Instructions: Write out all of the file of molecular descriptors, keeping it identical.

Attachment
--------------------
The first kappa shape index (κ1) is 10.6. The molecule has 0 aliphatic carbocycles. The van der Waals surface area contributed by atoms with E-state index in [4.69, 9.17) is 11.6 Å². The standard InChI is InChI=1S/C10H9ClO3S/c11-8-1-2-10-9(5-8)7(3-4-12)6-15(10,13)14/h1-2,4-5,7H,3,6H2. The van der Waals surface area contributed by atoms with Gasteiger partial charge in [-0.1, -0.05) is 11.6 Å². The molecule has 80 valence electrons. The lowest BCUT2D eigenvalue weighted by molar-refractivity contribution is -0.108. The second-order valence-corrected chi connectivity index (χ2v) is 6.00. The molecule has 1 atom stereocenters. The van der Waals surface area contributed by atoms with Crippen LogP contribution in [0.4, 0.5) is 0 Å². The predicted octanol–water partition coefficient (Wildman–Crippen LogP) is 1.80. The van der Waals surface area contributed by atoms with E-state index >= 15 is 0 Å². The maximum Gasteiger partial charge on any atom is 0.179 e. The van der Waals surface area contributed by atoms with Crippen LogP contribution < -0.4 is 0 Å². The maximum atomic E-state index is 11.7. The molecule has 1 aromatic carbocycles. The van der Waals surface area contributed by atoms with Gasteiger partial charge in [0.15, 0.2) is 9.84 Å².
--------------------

The first kappa shape index (κ1) is 10.6. The molecule has 0 aliphatic carbocycles. The van der Waals surface area contributed by atoms with E-state index in [4.69, 9.17) is 11.6 Å². The standard InChI is InChI=1S/C10H9ClO3S/c11-8-1-2-10-9(5-8)7(3-4-12)6-15(10,13)14/h1-2,4-5,7H,3,6H2. The van der Waals surface area contributed by atoms with Gasteiger partial charge in [-0.1, -0.05) is 11.6 Å². The molecule has 80 valence electrons. The lowest BCUT2D eigenvalue weighted by molar-refractivity contribution is -0.108. The second-order valence-corrected chi connectivity index (χ2v) is 6.00. The molecule has 1 atom stereocenters. The van der Waals surface area contributed by atoms with Crippen LogP contribution in [0.4, 0.5) is 0 Å². The predicted octanol–water partition coefficient (Wildman–Crippen LogP) is 1.80. The van der Waals surface area contributed by atoms with E-state index >= 15 is 0 Å². The maximum Gasteiger partial charge on any atom is 0.179 e. The van der Waals surface area contributed by atoms with Crippen LogP contribution < -0.4 is 0 Å². The maximum atomic E-state index is 11.7. The molecule has 1 aromatic carbocycles. The van der Waals surface area contributed by atoms with Gasteiger partial charge in [0.15, 0.2) is 9.84 Å².